He was also incredibly clutch, posting the best 4th quarter QBR in the NFL, the highest passer rating in the NFL when trailing, and the league’s highest conversion rate when passing on third down. As the QB – in which the team saw every kind of game – he commanded a unit that finished No. 4 in total offense and No. 2 in total points.

 

And, Garoppolo threw an array of dimes in competitive moments that helped win games:

His numbers, performances, as well as the NFL landscape, all tell us he’s easily an above average QB right now. So, Garoppolo did his fair share of the lifting in 2019.

 

Okay, you’re replacing him…but with what?

 

Are elite quarterbacks falling out of the sky all of a sudden and I missed the memo? If they’re moving on from someone that’s turned in results as quickly as Garoppolo has, surely it’s because they know for a fact they can acquire a QB that can deliver the moon, right?

 

But the reality is they won't be in arm's reach of any of the top passers in this year’s or next year’s drafts – scratch Joe Burrow, Tua Tagovailoa, Trevor Lawrence or any transformative passers like that. Then what? They're guessing on Day 2 and 3 prospects again? They went this route before and drew C.J. Beathard. That could happen again. They might as well start Nick Mullens.

 

Free agency is dangling past-their-prime gunslingers Tom Brady and Philip Rivers, and tier-2/3 guys who still haven't quite made it, like Case Keenum, Marcus Mariota, Teddy Bridgewater and Winston. It's also possible Kirk Cousins and Cam Newton could be attainable, but at a cost. And yet not one of these names is a clear upgrade. All recognizable names, sure, but not the future of the 49ers.

 

And, if Garoppolo is so bad, why would 20+ teams be lining up to get him if he were the one made available, because they would be. Other than Seattle and teams with young studs like Kansas City, Baltimore and Houston, every team could be in the mix for an under-30 QB with his record, numbers, traits, and trajectory. So, anyone floating Garoppolo “should be traded because he’s holding the team back” might also ask themselves why there’d be such a long list of suitors.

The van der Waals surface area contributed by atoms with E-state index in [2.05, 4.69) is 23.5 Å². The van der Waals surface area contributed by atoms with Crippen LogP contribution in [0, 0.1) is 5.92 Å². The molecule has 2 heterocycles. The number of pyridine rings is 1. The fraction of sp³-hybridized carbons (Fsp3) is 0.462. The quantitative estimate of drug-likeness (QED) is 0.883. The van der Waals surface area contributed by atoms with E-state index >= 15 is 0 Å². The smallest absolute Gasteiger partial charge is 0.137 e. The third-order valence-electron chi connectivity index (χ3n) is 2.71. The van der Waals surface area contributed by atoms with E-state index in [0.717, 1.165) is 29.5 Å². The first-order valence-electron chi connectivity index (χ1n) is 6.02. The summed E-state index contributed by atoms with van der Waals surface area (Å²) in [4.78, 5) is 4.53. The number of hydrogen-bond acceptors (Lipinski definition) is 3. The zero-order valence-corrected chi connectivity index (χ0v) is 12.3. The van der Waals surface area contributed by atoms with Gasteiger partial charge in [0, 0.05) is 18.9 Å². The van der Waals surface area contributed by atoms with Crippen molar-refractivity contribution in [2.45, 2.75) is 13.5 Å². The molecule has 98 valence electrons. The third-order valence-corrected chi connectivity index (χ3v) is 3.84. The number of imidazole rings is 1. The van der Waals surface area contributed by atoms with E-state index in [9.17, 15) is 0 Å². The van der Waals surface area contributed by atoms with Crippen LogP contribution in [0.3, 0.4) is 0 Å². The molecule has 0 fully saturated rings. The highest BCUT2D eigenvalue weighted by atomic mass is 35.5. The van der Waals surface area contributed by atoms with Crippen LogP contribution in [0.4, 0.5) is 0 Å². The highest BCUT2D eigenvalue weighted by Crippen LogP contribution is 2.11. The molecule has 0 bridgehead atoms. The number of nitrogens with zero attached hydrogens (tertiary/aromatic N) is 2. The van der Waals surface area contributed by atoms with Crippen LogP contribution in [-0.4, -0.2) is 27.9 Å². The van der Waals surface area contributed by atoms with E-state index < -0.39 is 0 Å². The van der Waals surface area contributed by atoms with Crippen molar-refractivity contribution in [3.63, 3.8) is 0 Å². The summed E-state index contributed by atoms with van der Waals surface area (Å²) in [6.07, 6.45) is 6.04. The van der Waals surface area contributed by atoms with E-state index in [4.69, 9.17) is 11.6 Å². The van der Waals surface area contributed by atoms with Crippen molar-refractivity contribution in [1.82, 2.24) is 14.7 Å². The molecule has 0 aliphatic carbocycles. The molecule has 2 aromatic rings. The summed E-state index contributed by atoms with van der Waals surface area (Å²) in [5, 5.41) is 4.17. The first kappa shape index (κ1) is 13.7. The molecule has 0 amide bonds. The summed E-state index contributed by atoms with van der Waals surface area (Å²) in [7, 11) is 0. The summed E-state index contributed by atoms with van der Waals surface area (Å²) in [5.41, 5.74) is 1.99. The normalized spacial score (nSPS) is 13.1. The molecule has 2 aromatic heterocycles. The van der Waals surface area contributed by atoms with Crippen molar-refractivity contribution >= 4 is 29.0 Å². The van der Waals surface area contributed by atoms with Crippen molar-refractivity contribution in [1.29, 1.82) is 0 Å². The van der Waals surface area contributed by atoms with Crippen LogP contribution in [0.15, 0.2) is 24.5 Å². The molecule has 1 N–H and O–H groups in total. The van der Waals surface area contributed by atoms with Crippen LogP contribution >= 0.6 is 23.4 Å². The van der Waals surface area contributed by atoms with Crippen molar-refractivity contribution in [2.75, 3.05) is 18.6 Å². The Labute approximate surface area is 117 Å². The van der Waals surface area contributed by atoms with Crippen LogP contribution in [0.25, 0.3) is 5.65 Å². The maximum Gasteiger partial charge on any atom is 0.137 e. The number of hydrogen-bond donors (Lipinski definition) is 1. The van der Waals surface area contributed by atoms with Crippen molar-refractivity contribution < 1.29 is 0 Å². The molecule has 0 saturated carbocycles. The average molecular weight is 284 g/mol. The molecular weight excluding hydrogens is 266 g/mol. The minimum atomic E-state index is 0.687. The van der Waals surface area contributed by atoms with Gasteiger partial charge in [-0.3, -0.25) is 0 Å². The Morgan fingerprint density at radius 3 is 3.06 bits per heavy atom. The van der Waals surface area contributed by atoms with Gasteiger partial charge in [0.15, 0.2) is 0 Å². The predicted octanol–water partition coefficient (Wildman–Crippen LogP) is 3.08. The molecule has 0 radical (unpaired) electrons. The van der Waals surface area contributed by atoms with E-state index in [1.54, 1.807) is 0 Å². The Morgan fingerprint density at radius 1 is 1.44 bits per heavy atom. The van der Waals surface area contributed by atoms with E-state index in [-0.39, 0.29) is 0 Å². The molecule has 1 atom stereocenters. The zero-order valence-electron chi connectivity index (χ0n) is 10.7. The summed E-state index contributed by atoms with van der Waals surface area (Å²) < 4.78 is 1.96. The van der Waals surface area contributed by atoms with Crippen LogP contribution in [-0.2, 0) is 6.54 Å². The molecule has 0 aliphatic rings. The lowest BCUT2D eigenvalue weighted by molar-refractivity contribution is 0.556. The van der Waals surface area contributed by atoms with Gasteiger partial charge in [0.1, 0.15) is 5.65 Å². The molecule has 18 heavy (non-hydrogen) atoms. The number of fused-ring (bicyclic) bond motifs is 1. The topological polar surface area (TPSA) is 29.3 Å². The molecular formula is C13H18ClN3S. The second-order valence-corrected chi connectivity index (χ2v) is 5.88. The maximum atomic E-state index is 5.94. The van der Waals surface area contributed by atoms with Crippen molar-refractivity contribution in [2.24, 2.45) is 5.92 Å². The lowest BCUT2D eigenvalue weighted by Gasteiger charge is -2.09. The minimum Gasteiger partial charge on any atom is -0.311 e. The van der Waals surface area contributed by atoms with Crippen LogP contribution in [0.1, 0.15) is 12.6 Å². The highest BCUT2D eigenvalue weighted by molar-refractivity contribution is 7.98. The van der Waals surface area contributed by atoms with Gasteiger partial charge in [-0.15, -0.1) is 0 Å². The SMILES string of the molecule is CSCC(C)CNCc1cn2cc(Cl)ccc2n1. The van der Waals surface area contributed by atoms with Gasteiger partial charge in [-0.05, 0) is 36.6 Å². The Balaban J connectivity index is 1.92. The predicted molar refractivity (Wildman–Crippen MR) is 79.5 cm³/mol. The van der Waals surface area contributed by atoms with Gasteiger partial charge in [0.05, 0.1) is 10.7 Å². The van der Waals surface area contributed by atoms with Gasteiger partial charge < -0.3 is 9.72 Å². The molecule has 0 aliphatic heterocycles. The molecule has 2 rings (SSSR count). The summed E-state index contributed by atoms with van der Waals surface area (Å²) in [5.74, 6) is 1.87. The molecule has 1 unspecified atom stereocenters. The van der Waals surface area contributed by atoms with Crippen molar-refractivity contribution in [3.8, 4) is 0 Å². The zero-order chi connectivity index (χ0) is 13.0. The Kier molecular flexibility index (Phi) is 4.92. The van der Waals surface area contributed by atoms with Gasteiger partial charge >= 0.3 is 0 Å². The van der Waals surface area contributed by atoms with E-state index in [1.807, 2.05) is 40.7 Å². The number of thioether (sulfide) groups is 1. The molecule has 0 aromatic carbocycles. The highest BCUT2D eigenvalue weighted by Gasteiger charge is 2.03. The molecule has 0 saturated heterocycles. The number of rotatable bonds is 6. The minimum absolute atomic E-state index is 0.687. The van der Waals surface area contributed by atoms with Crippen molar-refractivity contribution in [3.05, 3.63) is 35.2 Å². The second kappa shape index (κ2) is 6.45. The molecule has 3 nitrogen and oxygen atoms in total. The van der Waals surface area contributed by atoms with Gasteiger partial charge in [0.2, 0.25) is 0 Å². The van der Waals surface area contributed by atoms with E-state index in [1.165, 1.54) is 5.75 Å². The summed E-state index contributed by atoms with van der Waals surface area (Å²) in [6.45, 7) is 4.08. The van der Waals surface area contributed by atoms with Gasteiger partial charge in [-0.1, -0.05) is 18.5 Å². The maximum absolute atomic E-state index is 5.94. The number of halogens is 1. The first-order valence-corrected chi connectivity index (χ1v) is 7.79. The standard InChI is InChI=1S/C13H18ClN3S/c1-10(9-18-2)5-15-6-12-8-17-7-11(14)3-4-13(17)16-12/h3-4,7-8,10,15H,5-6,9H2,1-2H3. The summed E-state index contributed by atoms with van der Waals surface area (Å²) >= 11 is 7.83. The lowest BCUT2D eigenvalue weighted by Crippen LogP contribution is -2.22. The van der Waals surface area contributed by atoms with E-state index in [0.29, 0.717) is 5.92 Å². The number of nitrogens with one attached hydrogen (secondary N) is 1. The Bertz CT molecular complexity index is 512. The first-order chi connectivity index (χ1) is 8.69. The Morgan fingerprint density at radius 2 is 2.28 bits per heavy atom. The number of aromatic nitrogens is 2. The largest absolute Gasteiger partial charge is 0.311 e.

Why should the Niners be desperate to cut loose a quality QB in this market? Especially when they themselves are equipped with no money, picks or draft position to replenish the position. It would be the height of stupidity.

 

You don’t know what you’ve got till it’s gone.

This franchise was six minutes away from its sixth Super Bowl title, and didn’t get it for a multitude of reasons. I get the idea of swinging for the fences – going for the upgrade – but the margin for improvement is much smaller because of where Garoppolo is at vs. the field of available quarterbacks (even more so when you include what the 49ers have for assets). That said, there should be fear of getting caught in “the cycle” or QB purgatory again. You know what I'm talking about, the J.T. O’Sullivan, Tim Rattay, Shaun Hill, Trent Dilfer, Ken Dorsey, Cody Pickett, Troy Smith cycle or the Blaine Gabbert, Brian Hoyer, C.J. Beathard cycle for the 2000s babies.

 

Those are the Sundays when you hoped the 49ers were just competitive and lost by less than 10. You can have those days back, if you want.

 

The other thing is, Garoppolo’s immeasurables – you either believe or you don’t. His presence, to me, is a thing (especially after watching years of "the cycle"). When he is with the team, versus the year he was injured and home healing, it was not the same. The aura or swagger they had in the 5-0 stretch and again during this 13-3 run was not there. So say what you will, but him being in the lineup has the rest of the team believing they can win. And they do. Whatever that is, though, is too difficult to quantify when presenting a case for his value and it often gets left out – which is unfortunate as it’s a big part of Garoppolo’s worth in particular.

Garoppolo finished 2019 top 10 – top five even – in most passing categories; he has the buy-in from the entire organization; with his humility he’s a great representative to have for the franchise; and most importantly, since he’s arrived, he’s made it work on the field with whatever cast Shanahan surrounds him with, and he’s delivering wins. Despite his apparent glitches and areas for improvement, it’s still shown that more often than not Garoppolo gives a team a chance to be competitive or better each week.

 

And, I can't believe I have to write this: But what were the 49ers before Garoppolo? They certainly weren't relevant, at least not in a good way. They have been relevant -- to the game -- with him.

 

Why tinker with that?

 

 

Media courtesy Jonathan Bachman/Getty Images, Michael Zagaris/Getty Images, Jose Carlos Fajardo/Getty Images

Statistics courtesy Pro Football Reference and NFL.com